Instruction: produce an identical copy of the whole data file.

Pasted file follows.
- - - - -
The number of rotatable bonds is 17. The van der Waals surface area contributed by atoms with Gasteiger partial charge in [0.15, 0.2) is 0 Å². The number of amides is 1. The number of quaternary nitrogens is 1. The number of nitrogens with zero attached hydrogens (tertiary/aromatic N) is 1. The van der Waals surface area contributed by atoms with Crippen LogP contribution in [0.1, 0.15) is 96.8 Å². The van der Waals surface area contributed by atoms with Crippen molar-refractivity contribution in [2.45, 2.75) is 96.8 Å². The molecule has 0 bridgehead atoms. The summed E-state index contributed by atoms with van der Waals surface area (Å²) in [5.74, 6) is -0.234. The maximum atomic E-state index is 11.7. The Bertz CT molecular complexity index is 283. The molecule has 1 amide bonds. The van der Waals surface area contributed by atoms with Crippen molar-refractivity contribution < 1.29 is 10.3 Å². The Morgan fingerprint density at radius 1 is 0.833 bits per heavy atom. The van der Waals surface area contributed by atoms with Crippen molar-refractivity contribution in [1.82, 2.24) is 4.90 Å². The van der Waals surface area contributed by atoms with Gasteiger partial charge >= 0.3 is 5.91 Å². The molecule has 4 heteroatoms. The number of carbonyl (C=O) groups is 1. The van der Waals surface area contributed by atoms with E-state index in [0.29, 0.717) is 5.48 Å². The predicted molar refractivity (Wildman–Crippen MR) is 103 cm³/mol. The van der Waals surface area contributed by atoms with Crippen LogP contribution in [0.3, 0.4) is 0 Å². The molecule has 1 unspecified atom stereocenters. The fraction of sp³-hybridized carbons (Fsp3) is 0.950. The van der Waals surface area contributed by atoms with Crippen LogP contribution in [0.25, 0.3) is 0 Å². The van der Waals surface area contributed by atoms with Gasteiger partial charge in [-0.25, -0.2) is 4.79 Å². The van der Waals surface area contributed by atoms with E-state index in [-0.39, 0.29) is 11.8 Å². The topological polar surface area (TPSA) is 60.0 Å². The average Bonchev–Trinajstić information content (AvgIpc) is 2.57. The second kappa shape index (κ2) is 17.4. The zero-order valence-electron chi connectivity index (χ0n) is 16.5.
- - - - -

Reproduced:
The number of rotatable bonds is 17. The van der Waals surface area contributed by atoms with Gasteiger partial charge in [0.15, 0.2) is 0 Å². The number of amides is 1. The number of quaternary nitrogens is 1. The number of nitrogens with zero attached hydrogens (tertiary/aromatic N) is 1. The van der Waals surface area contributed by atoms with Crippen LogP contribution in [0.1, 0.15) is 96.8 Å². The van der Waals surface area contributed by atoms with Crippen molar-refractivity contribution in [2.45, 2.75) is 96.8 Å². The molecule has 0 bridgehead atoms. The summed E-state index contributed by atoms with van der Waals surface area (Å²) in [5.74, 6) is -0.234. The maximum atomic E-state index is 11.7. The Bertz CT molecular complexity index is 283. The molecule has 1 amide bonds. The van der Waals surface area contributed by atoms with Crippen molar-refractivity contribution < 1.29 is 10.3 Å². The Morgan fingerprint density at radius 1 is 0.833 bits per heavy atom. The van der Waals surface area contributed by atoms with Crippen molar-refractivity contribution in [1.82, 2.24) is 4.90 Å². The van der Waals surface area contributed by atoms with Gasteiger partial charge >= 0.3 is 5.91 Å². The molecule has 4 heteroatoms. The number of carbonyl (C=O) groups is 1. The van der Waals surface area contributed by atoms with E-state index in [0.29, 0.717) is 5.48 Å². The predicted molar refractivity (Wildman–Crippen MR) is 103 cm³/mol. The van der Waals surface area contributed by atoms with Crippen LogP contribution in [0.3, 0.4) is 0 Å². The molecule has 1 unspecified atom stereocenters. The fraction of sp³-hybridized carbons (Fsp3) is 0.950. The van der Waals surface area contributed by atoms with Crippen LogP contribution in [0.25, 0.3) is 0 Å². The van der Waals surface area contributed by atoms with Gasteiger partial charge in [-0.25, -0.2) is 4.79 Å². The van der Waals surface area contributed by atoms with E-state index in [-0.39, 0.29) is 11.8 Å². The topological polar surface area (TPSA) is 60.0 Å². The average Bonchev–Trinajstić information content (AvgIpc) is 2.57. The second kappa shape index (κ2) is 17.4. The zero-order valence-electron chi connectivity index (χ0n) is 16.5.